FRESNO, Calif. (KFSN) --An internal investigation into the death of a 10-year-old boy and what went wrong at Fresno County's CPS is now public.
Seth Ireland was murdered by his mother's boyfriend in December 2008.
A few months before his death, Ireland took his last school picture. A swollen left eye and a bruise on his forehead foreshadowed the extreme violence that would end his life a couple months later -- despite repeated calls to CPS.
More than six years later, Fresno County released its own investigation -- the so-called "quality assurance report" -- but only after a long court battle. "The quality assurance report at issue in the Hudson case does not represent an effort by the county to hide any information, but was part of the department's continuing commitment to analyzing and improving its policies, practices and services," said Fresno County's administrative officer, Jean Rousseau, reading from a prepared statement from which he hesitated to stray when Action News asked follow-up questions.
Dark marks on the report represent what the county didn't want to release to the public just last week, including admissions that CPS workers changed entries in Ireland's file, after the fact. "I made that in my argument that I thought the computer had been modified and altered because of some of the entries," said plaintiff's attorney Warren Paboojian. "And the county denied that and they expressly denied it in front of a jury but now this report expressly states they did it."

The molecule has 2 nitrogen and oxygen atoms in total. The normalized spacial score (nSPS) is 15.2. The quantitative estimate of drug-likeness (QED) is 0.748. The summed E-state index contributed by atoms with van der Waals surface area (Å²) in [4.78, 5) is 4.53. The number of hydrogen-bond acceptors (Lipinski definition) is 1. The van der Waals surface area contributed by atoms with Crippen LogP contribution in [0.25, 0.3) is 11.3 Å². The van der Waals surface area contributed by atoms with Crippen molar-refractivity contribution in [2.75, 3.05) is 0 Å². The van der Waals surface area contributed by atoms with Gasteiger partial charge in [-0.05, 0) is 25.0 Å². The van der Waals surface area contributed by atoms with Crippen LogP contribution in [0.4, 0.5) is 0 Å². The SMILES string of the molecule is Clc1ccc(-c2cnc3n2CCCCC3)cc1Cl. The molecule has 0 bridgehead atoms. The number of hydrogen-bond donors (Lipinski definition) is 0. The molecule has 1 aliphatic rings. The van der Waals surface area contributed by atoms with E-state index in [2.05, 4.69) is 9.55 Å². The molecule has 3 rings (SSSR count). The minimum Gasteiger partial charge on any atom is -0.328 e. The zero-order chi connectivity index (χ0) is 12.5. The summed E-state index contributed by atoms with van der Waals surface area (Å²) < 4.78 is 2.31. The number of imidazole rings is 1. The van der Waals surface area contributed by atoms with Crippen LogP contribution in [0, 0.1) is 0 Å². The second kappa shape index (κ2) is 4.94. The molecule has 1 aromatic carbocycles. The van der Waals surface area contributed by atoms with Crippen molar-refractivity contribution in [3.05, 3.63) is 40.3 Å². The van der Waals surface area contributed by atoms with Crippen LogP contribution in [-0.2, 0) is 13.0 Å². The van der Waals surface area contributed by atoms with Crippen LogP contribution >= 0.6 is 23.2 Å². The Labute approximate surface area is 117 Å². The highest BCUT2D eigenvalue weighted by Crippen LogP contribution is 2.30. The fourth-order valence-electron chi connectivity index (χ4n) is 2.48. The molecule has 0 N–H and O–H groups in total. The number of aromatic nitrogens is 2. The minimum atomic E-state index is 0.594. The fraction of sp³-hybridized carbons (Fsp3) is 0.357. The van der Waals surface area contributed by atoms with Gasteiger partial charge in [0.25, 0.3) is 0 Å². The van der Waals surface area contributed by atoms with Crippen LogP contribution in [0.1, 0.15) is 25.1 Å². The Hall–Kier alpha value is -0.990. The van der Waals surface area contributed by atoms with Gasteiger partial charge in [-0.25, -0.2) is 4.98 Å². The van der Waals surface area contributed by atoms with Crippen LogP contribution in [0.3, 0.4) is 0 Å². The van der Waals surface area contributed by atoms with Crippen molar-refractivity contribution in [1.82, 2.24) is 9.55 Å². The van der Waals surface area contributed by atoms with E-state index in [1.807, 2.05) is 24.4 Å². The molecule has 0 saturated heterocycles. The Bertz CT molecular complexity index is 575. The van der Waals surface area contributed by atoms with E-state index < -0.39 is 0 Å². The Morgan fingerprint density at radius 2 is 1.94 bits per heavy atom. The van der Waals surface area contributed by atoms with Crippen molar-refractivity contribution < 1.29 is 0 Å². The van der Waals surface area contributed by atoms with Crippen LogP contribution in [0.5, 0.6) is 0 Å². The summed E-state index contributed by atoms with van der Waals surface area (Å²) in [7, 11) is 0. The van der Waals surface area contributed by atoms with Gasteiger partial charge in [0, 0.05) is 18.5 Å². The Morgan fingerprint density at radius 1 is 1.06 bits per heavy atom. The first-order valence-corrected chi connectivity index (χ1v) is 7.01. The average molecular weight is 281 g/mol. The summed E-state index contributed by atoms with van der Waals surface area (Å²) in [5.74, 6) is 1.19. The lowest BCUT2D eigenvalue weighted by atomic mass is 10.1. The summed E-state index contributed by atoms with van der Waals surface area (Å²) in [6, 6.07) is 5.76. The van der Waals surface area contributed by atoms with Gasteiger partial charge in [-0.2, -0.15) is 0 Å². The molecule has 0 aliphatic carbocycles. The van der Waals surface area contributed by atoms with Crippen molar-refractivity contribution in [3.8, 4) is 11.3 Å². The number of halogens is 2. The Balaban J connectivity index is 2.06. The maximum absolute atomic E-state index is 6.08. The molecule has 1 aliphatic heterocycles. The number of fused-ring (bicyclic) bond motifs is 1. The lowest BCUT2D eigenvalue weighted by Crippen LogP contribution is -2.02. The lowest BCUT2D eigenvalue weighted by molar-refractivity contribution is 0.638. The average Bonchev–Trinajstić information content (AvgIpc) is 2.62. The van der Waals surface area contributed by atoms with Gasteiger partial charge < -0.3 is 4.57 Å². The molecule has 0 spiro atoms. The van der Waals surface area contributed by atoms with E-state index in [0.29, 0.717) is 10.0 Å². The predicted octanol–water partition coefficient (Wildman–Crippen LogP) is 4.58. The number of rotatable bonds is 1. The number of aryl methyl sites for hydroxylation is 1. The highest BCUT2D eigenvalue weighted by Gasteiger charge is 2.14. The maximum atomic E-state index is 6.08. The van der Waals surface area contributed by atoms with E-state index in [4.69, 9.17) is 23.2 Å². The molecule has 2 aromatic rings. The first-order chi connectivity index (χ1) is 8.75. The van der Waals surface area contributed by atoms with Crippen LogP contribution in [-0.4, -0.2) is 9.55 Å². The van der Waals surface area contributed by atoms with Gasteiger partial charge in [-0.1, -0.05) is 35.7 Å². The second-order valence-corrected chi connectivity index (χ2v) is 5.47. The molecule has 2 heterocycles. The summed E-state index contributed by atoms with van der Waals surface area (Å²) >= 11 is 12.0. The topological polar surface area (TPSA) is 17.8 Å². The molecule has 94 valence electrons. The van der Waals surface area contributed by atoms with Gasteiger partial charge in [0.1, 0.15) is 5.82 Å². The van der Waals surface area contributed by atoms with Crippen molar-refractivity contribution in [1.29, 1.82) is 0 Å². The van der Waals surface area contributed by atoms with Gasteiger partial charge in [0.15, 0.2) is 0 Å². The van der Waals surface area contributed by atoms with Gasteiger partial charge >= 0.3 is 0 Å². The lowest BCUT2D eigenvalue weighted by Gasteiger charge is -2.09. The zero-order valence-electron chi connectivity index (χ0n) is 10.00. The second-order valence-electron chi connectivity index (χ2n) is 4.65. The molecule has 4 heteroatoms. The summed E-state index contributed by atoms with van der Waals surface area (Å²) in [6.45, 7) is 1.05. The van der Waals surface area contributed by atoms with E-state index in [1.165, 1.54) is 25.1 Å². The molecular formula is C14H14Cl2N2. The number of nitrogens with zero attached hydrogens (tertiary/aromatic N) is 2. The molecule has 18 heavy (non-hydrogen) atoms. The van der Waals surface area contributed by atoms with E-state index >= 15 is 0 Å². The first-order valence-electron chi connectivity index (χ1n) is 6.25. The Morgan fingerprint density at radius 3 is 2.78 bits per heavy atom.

Paboojian sued CPS and the county on behalf of Seth Ireland's dad, Joe Hudson. He won an $8.5 million verdict at trial. That was almost three years ago. So far, the county hasn't paid a dime. An appeals court threw out the verdict and ordered a retrial. Paboojian and the county have been fighting over the quality assurance report ever since. "Plaintiff's counsel's attempt to sensationalize the discovery dispute over a single document in the Hudson litigation are clearly designed to deflect attention away from the appellate court's reversal of judgment," Rousseau said.
But the appeals court also noted the county didn't even admit the quality assurance report existed when Paboojian asked for all files and reports related to Ireland's death back in 2010. He only found out about it while questioning witnesses in 2012 -- three years after the boy died -- and he says its contents would've been very convincing at trial if the county released the report when originally asked. "This is an admission of guilt that I could've used at the time of trial when they were denying that they violated any of the duties," Paboojian said.
Paboojian says the county has not responded to his offers to settle the case for much less than the jury verdict.
The case is set for retrial in October, but county administrators are now saying they might not be able to get a fair trial in Fresno County.
Click here to download the full report (PDF).